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Sunday Sermon

Exodus - Week 6

Exodus - Week 6

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DISCUSSION QUESTIONS:

OPEN

  • Have a group member read Exodus 2:23-25 aloud.

  • How would you describe the tone of this passage?

REFLECT

  • Why does the text mention that the king of Egypt died? Think back to why Moses is not currently in Egypt (2:15). How might this detail affect the storyline?

  • Have a group member read Genesis 17:1-6. Why do you think God’s covenant is mentioned at this point in the Exodus narrative?

  • How does the description of God in 2:24-25 place Him in stark contrast to the gods of wood and stone worshiped by the Egyptians?

APPLY

  • The original readers of Exodus were the generation of Israelites about to enter the Promised Land after 40 years of wandering. How would the words of 2:24-25 been a comfort to them? How should they comfort us?

  • In the midst of their suffering, how aware do you think the Israelites were that God heard, remembered, saw and knew? Why is it good for us to meditate on these truths in both good times and bad?

CLOSE

What attribute of God did you see in this week’s passage that particularly struck you? How should it change the way you pray, think, speak or act this week?

Exodus - Week 5

Exodus - Week 5

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DISCUSSION QUESTIONS:

OPEN

Have a group member read Exodus 2:11-22 aloud. Then have another group member read Acts 7:23-29. How does the account in Acts add to your understanding of the account in Exodus?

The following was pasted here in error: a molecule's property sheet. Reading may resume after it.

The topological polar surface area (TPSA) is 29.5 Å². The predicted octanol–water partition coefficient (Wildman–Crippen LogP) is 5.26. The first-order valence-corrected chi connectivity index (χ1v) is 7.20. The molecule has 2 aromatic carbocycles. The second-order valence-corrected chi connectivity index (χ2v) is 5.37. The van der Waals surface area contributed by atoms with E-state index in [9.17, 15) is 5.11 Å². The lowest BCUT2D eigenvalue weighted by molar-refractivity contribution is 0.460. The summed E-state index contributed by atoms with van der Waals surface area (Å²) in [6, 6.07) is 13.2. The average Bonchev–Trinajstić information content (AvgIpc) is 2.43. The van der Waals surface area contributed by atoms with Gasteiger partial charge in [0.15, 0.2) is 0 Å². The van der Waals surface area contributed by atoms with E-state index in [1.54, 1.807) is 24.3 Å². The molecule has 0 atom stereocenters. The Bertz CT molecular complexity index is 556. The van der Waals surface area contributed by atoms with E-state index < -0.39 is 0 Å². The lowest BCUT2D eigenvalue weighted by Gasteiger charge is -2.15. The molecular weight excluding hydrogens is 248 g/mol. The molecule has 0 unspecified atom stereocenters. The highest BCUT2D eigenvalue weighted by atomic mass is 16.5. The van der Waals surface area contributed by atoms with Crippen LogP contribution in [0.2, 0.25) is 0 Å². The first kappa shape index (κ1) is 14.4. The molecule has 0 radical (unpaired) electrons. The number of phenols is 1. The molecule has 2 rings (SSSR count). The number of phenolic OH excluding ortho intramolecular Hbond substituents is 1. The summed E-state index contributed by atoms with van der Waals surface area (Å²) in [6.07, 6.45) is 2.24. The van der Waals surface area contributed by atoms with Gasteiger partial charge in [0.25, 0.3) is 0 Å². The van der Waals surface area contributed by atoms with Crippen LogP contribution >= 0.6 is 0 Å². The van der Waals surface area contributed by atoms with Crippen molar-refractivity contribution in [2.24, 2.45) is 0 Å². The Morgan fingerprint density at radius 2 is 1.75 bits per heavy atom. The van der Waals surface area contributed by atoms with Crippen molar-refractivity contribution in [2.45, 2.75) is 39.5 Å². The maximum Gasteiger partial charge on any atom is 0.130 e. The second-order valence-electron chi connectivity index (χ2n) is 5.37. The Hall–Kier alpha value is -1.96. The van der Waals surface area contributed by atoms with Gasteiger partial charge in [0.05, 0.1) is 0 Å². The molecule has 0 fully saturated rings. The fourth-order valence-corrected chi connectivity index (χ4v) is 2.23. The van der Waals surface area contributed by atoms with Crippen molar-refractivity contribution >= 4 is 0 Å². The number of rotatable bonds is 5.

REFLECT

  • What purpose do these two “scenes” in the life of Moses serve? How do they look back to what has already occurred and prepare us for what is to come?

  • What does the incident in verses 11-15 reveal about Moses’ sense of identity? About his character?

  • What light do verses 16-22 shed on Moses’ thoughts and feelings? What do his marriage and the naming of his son reveal about his outlook on his future?

  • Moses’ first attempt to deliver one of his own people from oppression is a complete failure. What do you think he believed about himself? About God’s estimation of him? Why might God have allowed him to fail in that way?

APPLY

  • Why is fleeing from our sin and guilt always a bad idea? How does it keep us from loving God and others? Think of examples from your own life. Why is owning and confessing what we have done essential to our spiritual health?

  • Describe a time when God used a failure to teach you and mature you. What did you learn about yourself? About God?

CLOSE

What attribute of God did you see in this week’s passage that particularly struck you? How should it change the way you pray, think, speak or act this week?

Exodus - Week 4

Exodus - Week 4

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DISCUSSION QUESTIONS:

OPEN

  • Have a group member read Exodus 2:1-10 aloud. Then have another group member read Acts 7:17-22.

  • How does the account in Acts add to your understanding of the account in Exodus?

REFLECT

  • What purpose does this “scene” in the life of Moses serve? How does it look back to what has already occurred and prepare us for what is to come?

  • The Hebrew midwives feared God more than Pharaoh. How do we see others demonstrate the same kind of bravery in this scene?

  • As we will see throughout the book of Exodus, Moses foreshadows Christ. What similarities can you find between the birth story of Moses and the birth story of Jesus? Scan through Matthew 2:1-18 to help with your answer.